The materials are first removed from the pond. The materials are fed to a screening system, thereby segregating a first size material from the remainder of the materials. Preferably, a magnetic separator removes the iron bearing materials from the remainder of the materials. The remainder of the materials are fed to a hydraulic classifier apparatus. A coarse material is discharged from a first output of the hydraulic classifier apparatus, and a middling size material is discharged from a second output of the hydraulic classifier apparatus.
The middling size material is segregated by low, middle and high specific gravities. Preferably, the low specific gravity middling material is fed to a sizing sleeve where coarse low specific gravity middling material is segregated. Also, preferably, the coarse low specific gravity middling material is combined with middle specific gravity middling material, and after de-watering, forms a concrete or mid-size sand product. Also, preferably, the coarse materials from the hydraulic classifier is combined with the first size material, and after de-watering, forms a block sand product.
The subject matter which is regarded as the invention is set forth in the appended claims. The invention itself, however, together with further objects and advantages thereof may be better understood in reference to the following descriptions taken in conjunction with the accompanying drawings in which:
FIG. 1 is a block diagram showing the method of the preferred embodiment of the subject invention;
FIG. 2 is a sectional view of the hydraulic classifier listed in FIG. 1. FIG. 2 is taken on line 1—1 in FIG. 3;
FIG. 3 is a sectional view taken essentially on line 2—2 in FIG. 2;
FIG. 4 is a top plan view of the apparatus of FIG. 2;
FIG. 5 is an enlarged view of a structural detail used in the apparatus of FIG. 2.
FIG. 1 is a block diagram showing the preferred method of the subject invention. The references to particle sizes are given as general examples for a clearer understanding of the overall process, however, the process is not limited to specific particle sizes. Ponded materials from a coal combustion power plant can contain many types of materials and minerals, including ash, pyrites, carbon and magnetics.
As illustrated by block 1, raw feed material from the coal combustion pond is either dredged or dry mined in a fashion to feed the separation system described below. The typical feed includes a variety of sized particles. Generally, the particles are less than 0.4 inch diameter. The feed material is introduced to a primary sizing screen, as illustrated by block 2. The primary sizing screen removes greater than ⅜ inch diameter particles, which are fed to a crusher, as illustrated by block 3. The crusher provides size reduction and the crushed material can be either reintroduced to the primary screen or stockpiled, as illustrated by block 4, as an oversized aggregate.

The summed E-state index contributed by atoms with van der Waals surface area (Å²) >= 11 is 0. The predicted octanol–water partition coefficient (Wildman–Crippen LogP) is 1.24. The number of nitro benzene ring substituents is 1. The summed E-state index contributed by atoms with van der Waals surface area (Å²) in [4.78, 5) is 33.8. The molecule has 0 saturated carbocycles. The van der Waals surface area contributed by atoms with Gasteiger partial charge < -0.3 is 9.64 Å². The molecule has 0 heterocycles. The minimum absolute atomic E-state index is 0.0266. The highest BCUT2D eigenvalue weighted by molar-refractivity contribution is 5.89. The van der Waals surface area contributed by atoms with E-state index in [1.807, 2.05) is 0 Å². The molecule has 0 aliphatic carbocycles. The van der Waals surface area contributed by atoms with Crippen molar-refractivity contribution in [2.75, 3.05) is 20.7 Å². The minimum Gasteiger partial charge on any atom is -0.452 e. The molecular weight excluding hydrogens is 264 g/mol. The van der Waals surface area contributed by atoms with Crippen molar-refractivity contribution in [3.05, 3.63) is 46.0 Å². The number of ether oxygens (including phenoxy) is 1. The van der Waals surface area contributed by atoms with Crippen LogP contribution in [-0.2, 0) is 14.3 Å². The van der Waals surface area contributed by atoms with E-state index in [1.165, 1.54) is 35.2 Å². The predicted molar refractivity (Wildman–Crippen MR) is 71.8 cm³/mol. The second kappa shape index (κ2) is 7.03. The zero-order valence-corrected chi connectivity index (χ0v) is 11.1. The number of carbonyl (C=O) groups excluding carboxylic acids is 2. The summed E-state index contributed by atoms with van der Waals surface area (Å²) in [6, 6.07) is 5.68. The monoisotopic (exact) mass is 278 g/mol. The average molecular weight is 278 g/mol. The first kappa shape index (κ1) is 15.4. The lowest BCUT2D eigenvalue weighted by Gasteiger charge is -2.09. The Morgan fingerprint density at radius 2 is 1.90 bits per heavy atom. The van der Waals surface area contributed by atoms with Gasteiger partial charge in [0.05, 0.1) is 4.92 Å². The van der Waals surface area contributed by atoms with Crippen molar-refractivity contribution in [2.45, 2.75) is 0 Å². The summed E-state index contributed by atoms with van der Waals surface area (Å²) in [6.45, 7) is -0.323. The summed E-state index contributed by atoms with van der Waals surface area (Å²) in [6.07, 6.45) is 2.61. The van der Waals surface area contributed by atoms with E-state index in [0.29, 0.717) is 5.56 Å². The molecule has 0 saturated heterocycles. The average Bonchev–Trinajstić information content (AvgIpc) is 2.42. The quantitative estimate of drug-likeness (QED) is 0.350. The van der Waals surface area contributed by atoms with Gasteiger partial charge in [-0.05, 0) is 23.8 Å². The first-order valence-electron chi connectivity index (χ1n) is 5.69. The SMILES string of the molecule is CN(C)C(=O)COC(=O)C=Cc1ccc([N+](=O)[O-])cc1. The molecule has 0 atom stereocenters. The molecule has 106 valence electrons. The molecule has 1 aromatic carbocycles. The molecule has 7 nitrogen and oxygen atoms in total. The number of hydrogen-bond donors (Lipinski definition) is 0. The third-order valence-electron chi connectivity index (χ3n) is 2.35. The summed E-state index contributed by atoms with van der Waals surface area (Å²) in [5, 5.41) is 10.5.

Materials which pass through the ⅜ inch screen fall onto a ⅛ inch secondary screen is illustrated by block 4′. The material which does not pass through the ⅛ inch screen is collected on a conveyor belt and stockpiled, as illustrated by block 5. Material which passes through the ⅛ inch screen is fed to a magnetic separator which, preferably, is a rotating drum magnetic separator, as illustrated by block 6. Rotating drum magnetic separators are commercially available from STRNS Magnetics or ERIZ Company. Iron bearing materials are removed as magnetics from the rotating drum magnetic separator, as illustrated by block 7.
Nonmagnetic materials pass through the rotating drum magnetic separator and are fed into a hydraulic classifier for hydraulic classification. The hydraulic classifier is illustrated by block 8. The preferred hydraulic classifier is the Lewis Econosizer, which may be available from Lewis Minerals Corporation. The Lewis Econosizer is described and claimed in U.S. Pat. No. 4,961,843. Using the differences in specific gravity size and shape, the Econosizer separates the particles based on their effective settling velocities. Coarse, heavy particles report to the lower chambers of the Econosizer, while progressively finer particles settle out in the flared section of the Econosizer. These finer particles are removed for further processing. The ultra-fine (less than 200 mesh in diameter) report off the top of the Econosizer. The Lewis Econosizer is shown in FIGS. 2-5 and is described in detail below.
FIG. 2 shows particle separator 10 comprising a liquid-containment column 12 designed to extend vertically. Liquid (with entrained particles) is caused to flow upwardly within the column, as indicated by arrows 14 and 28 in FIG. 2. Relatively clear (particulate free) effluent, slime, or extreme fine size particles according to desired separation, is discharged from the upper end of the column into a box (tray) 16.